• How to make it happen: And Beyond offers a 6-day itinerary that starts in Kathmandu. The tour includes a full-day tour of the capital, a sightseeing flight above Everest, a walking tour in Chitwan and elephant-back and 4x4 safaris. Chitwan Jungle Safari also offers a variety of itineraries, including a shorter 2-day tour that includes an elephant safari.

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An adult Bengal tiger, 11-year old female named Neelam, on the top of a fallen tree trunk at Kanha Tiger Reserve, Madhya Pradesh, India
Madhya Pradesh is known as the “Tiger State” for good reason © Manuel Romaris / Getty Images

4. Madhya Pradesh, India

Madhya Pradesh – known as India’s ‘Tiger State” – is home to some 50 tiger reserves. The most accessible and best-managed include Kanha, widely thought to be the setting of Rudyard Kipling’s classic The Jungle Book.

  • How safaris work in Madhya Pradesh: With the marvelous exception of Satpura in the only reserve in the state that offers walking safaris, you can expect to go tiger-spotting in a Maruti Suzuki Gypsies, which can be booked for morning, afternoon and sometimes night drives with a local guide. Aim for at least four drives for the best chance of spotting a tiger.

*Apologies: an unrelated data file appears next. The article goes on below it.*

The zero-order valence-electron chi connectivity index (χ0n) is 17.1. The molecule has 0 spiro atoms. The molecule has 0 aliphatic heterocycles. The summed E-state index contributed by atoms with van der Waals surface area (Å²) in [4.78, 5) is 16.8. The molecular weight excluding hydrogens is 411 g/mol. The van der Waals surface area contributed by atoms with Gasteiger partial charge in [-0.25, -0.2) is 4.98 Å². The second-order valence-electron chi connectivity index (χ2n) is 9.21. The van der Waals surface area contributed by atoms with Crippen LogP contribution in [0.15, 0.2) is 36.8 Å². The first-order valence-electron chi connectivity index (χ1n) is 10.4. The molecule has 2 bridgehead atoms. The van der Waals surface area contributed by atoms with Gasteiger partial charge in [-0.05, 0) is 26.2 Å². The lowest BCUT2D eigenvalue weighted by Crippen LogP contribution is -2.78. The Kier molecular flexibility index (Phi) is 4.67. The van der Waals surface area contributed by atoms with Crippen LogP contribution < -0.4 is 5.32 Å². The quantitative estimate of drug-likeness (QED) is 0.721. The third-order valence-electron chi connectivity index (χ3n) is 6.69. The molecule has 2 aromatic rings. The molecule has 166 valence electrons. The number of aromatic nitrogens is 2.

• What else there is to see in Madhya Pradesh: Other wildlife you’re most likely to spot include deer, particularly the sambar, spotted and swamp subspecies; raptors like owls and eagles; gaur buffalo; langurs and macaques; and, if you’re lucky, maybe even a sloth bear or a jungle cat.
  • When to go to Madhya Pradesh: Most tiger reserves close during the July-to-September monsoon season. While tigers can be spotted year-round, the hot, pre-monsoon months of April and May tend to offer the best sightings, typically at water holes.
  • How to make it happen: The remoteness of Madhya Pradesh’s reserves makes organized tours attractive options. Visit Forsyth Lodge in Satpura, which works with the local community to provide transfers to Bhopal’s airport, a 4-hour drive away.

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Hills and a river in Royal Manas National Park, Bhutan